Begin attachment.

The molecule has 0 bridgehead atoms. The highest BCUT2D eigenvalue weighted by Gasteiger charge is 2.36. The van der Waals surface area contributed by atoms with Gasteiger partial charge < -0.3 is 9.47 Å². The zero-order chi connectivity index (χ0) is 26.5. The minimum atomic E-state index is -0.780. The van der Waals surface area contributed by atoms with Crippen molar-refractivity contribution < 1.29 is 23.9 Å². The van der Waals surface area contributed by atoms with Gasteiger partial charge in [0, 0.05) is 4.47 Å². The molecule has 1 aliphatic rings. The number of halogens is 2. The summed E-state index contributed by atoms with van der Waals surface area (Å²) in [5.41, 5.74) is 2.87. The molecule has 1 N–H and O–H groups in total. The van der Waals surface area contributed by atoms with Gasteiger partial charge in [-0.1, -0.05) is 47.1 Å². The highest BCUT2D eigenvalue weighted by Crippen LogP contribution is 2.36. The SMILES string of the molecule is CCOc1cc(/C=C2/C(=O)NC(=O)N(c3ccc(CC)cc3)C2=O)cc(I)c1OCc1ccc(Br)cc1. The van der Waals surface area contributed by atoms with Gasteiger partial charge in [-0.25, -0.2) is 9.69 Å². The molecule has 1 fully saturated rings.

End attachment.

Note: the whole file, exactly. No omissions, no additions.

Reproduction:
The molecule has 0 bridgehead atoms. The highest BCUT2D eigenvalue weighted by Gasteiger charge is 2.36. The van der Waals surface area contributed by atoms with Gasteiger partial charge < -0.3 is 9.47 Å². The zero-order chi connectivity index (χ0) is 26.5. The minimum atomic E-state index is -0.780. The van der Waals surface area contributed by atoms with Crippen molar-refractivity contribution < 1.29 is 23.9 Å². The van der Waals surface area contributed by atoms with Gasteiger partial charge in [0, 0.05) is 4.47 Å². The molecule has 1 aliphatic rings. The number of halogens is 2. The summed E-state index contributed by atoms with van der Waals surface area (Å²) in [5.41, 5.74) is 2.87. The molecule has 1 N–H and O–H groups in total. The van der Waals surface area contributed by atoms with Gasteiger partial charge in [-0.1, -0.05) is 47.1 Å². The highest BCUT2D eigenvalue weighted by Crippen LogP contribution is 2.36. The SMILES string of the molecule is CCOc1cc(/C=C2/C(=O)NC(=O)N(c3ccc(CC)cc3)C2=O)cc(I)c1OCc1ccc(Br)cc1. The van der Waals surface area contributed by atoms with Gasteiger partial charge in [-0.25, -0.2) is 9.69 Å². The molecule has 1 fully saturated rings.